Getting the next generation on the property ladder


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According to data from a report from Lloyds Bank, lending from parents to their offspring to help get them on the property ladder amounted  to £8 billion last year. The Family Building Society claims that if parental contributions were combined into a formal business, it would be the UK's sixth largest Lender.

This is hardly a surprise: it is estimated that the so-called ‘Bank of Mum and Dad’ will help to finance around a quarter of mortgage transactions this year. Following the relaxation to the pension rules a few years ago which allow parents and grandparents greater access to their pension pots, this is a figure that may only increase.

For parents, or grandparents, looking to help the next generation on to the property ladder, some creative thinking is often required.

Gift

The simplest option is to just make an outright gift to the buyer. This can assist in inheritance tax planning and may enable the buyer to obtain a mortgage at a better rate as it will increase their deposit. The difficulty with this option is a lack of control. Is the buyer financially responsible? Is the buyer making the purchase with a friend or partner they may not approve of?

Loan

Some family members may prefer to lend to the buyer. The buyer will be obliged to declare the source of their funds to their solicitor and the mortgage company which may impact on the mortgage rate they are offered. The advantage of a loan is that the money is due back to the lender at a later date. There is also the opportunity for the lender to protect their interest with an appropriate restriction on the land registry title.

Equally, the loan can be converted to a gift at a later stage if the buyer is deemed to be responsible. Again, a degree of caution is required, as even if the interest is secured on the property, the mortgage company will insist that their loan will take priority. So, if the owner defaults on their mortgage, the mortgage company will recover their loan and costs before any private lender. Conversion of the loan to a gift has to be done by deed in order to be effective in law and to start the clock counting for inheritance tax purposes.

It is worth thinking about how the loan is reflected: is it expressed as a fixed sum? Is interest to be charged? Is it to be a percentage of the property? The nature of how property is held will have an impact on taxes such as capital gains tax. It is essential that any agreement is accurately recorded in a declaration of trust to avoid any future misunderstandings and the Stamp Duty Land Tax implications may also need to be considered.

Joint mortgage or guarantor

An option, if funds for a deposit are not available, is for a family member to be party to a loan to guarantee that the mortgage is paid. Alternatively one may agree to be listed as a co-owner and therefore also on the mortgage.. Some lenders are increasingly offering specialist mortgages which allow a parent to have their name removed after a fixed period. As ever, each party to such a transaction should obtain their own independent legal and financial advice to ensure they are entering into any agreement with their eyes wide open.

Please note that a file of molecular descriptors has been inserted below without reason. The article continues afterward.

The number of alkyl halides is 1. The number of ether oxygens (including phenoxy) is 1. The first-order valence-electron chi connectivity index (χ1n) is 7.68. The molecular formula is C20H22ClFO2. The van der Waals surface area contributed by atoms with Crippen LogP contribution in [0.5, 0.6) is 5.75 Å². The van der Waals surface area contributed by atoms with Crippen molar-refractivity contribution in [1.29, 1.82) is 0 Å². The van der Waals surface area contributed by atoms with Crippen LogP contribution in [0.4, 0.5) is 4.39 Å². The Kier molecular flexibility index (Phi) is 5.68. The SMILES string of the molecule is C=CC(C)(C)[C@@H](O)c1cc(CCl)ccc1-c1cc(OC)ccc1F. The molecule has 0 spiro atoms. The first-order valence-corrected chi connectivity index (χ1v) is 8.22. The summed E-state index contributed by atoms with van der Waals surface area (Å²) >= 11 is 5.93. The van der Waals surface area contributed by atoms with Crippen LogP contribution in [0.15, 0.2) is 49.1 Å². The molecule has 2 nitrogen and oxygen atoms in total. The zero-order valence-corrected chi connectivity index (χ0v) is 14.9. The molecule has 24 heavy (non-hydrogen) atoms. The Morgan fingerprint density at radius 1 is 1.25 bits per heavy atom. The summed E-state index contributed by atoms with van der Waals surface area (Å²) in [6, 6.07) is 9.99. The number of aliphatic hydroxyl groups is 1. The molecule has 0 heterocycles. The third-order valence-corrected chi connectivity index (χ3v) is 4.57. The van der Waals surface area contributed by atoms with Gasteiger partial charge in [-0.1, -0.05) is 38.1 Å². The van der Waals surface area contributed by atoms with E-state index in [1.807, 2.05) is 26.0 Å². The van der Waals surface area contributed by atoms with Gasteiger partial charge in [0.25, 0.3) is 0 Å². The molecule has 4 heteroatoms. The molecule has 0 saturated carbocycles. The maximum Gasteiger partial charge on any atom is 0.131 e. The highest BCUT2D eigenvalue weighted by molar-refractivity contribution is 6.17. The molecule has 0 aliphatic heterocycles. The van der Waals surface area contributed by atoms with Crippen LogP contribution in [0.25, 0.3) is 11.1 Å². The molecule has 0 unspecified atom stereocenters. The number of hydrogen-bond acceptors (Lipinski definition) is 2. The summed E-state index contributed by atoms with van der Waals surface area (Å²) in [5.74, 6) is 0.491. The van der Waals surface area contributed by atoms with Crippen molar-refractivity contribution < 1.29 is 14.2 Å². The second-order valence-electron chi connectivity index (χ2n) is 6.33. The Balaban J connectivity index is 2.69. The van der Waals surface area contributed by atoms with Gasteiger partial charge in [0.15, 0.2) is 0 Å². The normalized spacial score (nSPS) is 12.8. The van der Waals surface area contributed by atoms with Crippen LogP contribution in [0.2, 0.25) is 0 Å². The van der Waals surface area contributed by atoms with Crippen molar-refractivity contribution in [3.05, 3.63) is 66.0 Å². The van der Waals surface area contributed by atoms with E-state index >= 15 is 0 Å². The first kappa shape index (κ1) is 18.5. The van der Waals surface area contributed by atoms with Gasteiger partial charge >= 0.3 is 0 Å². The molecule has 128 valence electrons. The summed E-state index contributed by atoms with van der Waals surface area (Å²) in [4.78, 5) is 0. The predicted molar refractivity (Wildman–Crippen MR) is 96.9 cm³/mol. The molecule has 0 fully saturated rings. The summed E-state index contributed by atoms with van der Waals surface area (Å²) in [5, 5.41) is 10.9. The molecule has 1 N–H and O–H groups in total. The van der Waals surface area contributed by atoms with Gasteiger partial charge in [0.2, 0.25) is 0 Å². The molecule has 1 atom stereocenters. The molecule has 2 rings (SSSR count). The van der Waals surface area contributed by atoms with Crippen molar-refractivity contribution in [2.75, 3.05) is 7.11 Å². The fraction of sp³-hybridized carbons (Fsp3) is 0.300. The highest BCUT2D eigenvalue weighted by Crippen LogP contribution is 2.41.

Such agreements are not to be undertaken lightly. If the child or grandchild divorces or runs into financial difficulty and cannot pay the mortgage the mortgage company can turn to the guarantor or co-mortgagee for the outstanding payments and in the worst case, the entire outstanding balance. In turn, the financial security and credit rating of the lender could be adversely affected.

There is a word of caution: recent changes to the rules around stamp duty will have impact on how parents choose to provide financial support to their children’s home purchases. A three percentage point residential property surcharge in respect of stamp duty was imposed on people buying second properties including landlords, on 1 April 2018 in England, Wales and Northern Ireland. These changes could affect those who only purchase a minority share in the property. Stamp duty has been abolished in Scotland, but similar tax increases were also introduced there to prevent distortions in the housing market. Families should take advice from their advisors to ensure they are not caught out by these changes.

Conclusion

It is only natural that parents and other family members should want to help the younger generation as much as they can, including getting them on the property ladder. The key is to find the method that suits you all best, and to employ the best professional advice you can to ensure you do not fall into any hidden traps.

This article is taken from Private Wealth newsletter - May 2019

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